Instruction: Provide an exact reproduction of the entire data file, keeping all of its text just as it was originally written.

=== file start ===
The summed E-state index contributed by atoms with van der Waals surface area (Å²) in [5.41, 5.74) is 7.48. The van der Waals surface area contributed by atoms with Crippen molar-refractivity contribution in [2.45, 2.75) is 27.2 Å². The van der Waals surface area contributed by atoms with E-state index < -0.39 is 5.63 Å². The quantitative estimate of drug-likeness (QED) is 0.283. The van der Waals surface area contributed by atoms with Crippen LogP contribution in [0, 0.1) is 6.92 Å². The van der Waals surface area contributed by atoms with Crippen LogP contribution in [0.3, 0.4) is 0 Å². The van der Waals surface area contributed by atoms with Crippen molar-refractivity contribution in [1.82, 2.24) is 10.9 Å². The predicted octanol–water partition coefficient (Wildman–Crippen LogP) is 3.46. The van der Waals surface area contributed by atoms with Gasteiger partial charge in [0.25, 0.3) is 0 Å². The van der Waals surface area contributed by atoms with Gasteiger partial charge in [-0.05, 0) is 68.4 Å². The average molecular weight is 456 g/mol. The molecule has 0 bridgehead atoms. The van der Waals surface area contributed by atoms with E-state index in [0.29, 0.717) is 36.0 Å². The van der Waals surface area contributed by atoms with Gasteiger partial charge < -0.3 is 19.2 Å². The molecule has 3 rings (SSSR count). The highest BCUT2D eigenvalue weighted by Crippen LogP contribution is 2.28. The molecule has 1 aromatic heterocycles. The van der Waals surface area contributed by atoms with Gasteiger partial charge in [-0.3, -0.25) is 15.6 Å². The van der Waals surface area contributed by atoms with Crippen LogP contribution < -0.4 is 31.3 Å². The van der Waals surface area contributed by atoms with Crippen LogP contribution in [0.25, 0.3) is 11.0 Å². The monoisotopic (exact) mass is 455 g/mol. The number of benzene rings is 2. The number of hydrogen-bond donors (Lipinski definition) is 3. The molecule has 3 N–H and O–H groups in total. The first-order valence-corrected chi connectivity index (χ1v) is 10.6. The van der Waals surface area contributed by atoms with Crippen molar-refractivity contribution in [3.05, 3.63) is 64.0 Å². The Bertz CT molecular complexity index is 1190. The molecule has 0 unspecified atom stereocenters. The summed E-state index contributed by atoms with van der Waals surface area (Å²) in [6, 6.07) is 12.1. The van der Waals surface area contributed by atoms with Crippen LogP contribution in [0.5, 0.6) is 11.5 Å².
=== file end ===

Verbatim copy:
The summed E-state index contributed by atoms with van der Waals surface area (Å²) in [5.41, 5.74) is 7.48. The van der Waals surface area contributed by atoms with Crippen molar-refractivity contribution in [2.45, 2.75) is 27.2 Å². The van der Waals surface area contributed by atoms with E-state index < -0.39 is 5.63 Å². The quantitative estimate of drug-likeness (QED) is 0.283. The van der Waals surface area contributed by atoms with Crippen LogP contribution in [0, 0.1) is 6.92 Å². The van der Waals surface area contributed by atoms with Crippen LogP contribution in [0.3, 0.4) is 0 Å². The van der Waals surface area contributed by atoms with Crippen molar-refractivity contribution in [1.82, 2.24) is 10.9 Å². The predicted octanol–water partition coefficient (Wildman–Crippen LogP) is 3.46. The van der Waals surface area contributed by atoms with Gasteiger partial charge in [0.25, 0.3) is 0 Å². The van der Waals surface area contributed by atoms with Gasteiger partial charge in [-0.05, 0) is 68.4 Å². The average molecular weight is 456 g/mol. The molecule has 0 bridgehead atoms. The van der Waals surface area contributed by atoms with E-state index in [0.29, 0.717) is 36.0 Å². The van der Waals surface area contributed by atoms with Gasteiger partial charge < -0.3 is 19.2 Å². The molecule has 3 rings (SSSR count). The highest BCUT2D eigenvalue weighted by Crippen LogP contribution is 2.28. The molecule has 1 aromatic heterocycles. The van der Waals surface area contributed by atoms with Gasteiger partial charge in [-0.3, -0.25) is 15.6 Å². The van der Waals surface area contributed by atoms with Crippen LogP contribution < -0.4 is 31.3 Å². The van der Waals surface area contributed by atoms with Crippen LogP contribution in [0.25, 0.3) is 11.0 Å². The monoisotopic (exact) mass is 455 g/mol. The number of benzene rings is 2. The number of hydrogen-bond donors (Lipinski definition) is 3. The molecule has 3 N–H and O–H groups in total. The first-order valence-corrected chi connectivity index (χ1v) is 10.6. The van der Waals surface area contributed by atoms with Crippen molar-refractivity contribution in [3.05, 3.63) is 64.0 Å². The Bertz CT molecular complexity index is 1190. The molecule has 0 unspecified atom stereocenters. The summed E-state index contributed by atoms with van der Waals surface area (Å²) in [6, 6.07) is 12.1. The van der Waals surface area contributed by atoms with Crippen LogP contribution in [0.5, 0.6) is 11.5 Å².